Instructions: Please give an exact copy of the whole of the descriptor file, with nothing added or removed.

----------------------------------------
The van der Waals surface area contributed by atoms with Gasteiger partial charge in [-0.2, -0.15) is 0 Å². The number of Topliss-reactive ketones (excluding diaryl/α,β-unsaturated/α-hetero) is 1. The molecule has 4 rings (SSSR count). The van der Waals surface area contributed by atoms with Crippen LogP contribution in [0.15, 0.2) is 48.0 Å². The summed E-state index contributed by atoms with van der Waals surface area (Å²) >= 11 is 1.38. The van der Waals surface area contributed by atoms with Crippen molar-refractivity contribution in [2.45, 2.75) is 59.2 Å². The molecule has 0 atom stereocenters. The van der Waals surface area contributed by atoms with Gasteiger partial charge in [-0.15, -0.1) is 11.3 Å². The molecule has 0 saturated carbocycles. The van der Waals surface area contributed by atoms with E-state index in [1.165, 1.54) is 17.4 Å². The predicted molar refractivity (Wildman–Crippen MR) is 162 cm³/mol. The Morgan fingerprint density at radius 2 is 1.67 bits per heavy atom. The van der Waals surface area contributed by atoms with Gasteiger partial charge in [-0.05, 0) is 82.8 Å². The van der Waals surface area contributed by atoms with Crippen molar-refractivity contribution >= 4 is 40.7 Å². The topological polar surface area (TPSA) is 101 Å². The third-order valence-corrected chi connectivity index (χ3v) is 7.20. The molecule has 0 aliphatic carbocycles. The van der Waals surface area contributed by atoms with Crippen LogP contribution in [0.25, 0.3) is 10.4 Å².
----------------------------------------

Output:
The van der Waals surface area contributed by atoms with Gasteiger partial charge in [-0.2, -0.15) is 0 Å². The number of Topliss-reactive ketones (excluding diaryl/α,β-unsaturated/α-hetero) is 1. The molecule has 4 rings (SSSR count). The van der Waals surface area contributed by atoms with Crippen LogP contribution in [0.15, 0.2) is 48.0 Å². The summed E-state index contributed by atoms with van der Waals surface area (Å²) >= 11 is 1.38. The van der Waals surface area contributed by atoms with Crippen molar-refractivity contribution in [2.45, 2.75) is 59.2 Å². The molecule has 0 atom stereocenters. The van der Waals surface area contributed by atoms with Gasteiger partial charge in [-0.15, -0.1) is 11.3 Å². The molecule has 0 saturated carbocycles. The van der Waals surface area contributed by atoms with E-state index in [1.165, 1.54) is 17.4 Å². The predicted molar refractivity (Wildman–Crippen MR) is 162 cm³/mol. The Morgan fingerprint density at radius 2 is 1.67 bits per heavy atom. The van der Waals surface area contributed by atoms with Gasteiger partial charge in [-0.05, 0) is 82.8 Å². The van der Waals surface area contributed by atoms with Crippen molar-refractivity contribution >= 4 is 40.7 Å². The topological polar surface area (TPSA) is 101 Å². The third-order valence-corrected chi connectivity index (χ3v) is 7.20. The molecule has 0 aliphatic carbocycles. The van der Waals surface area contributed by atoms with Crippen LogP contribution in [0.25, 0.3) is 10.4 Å².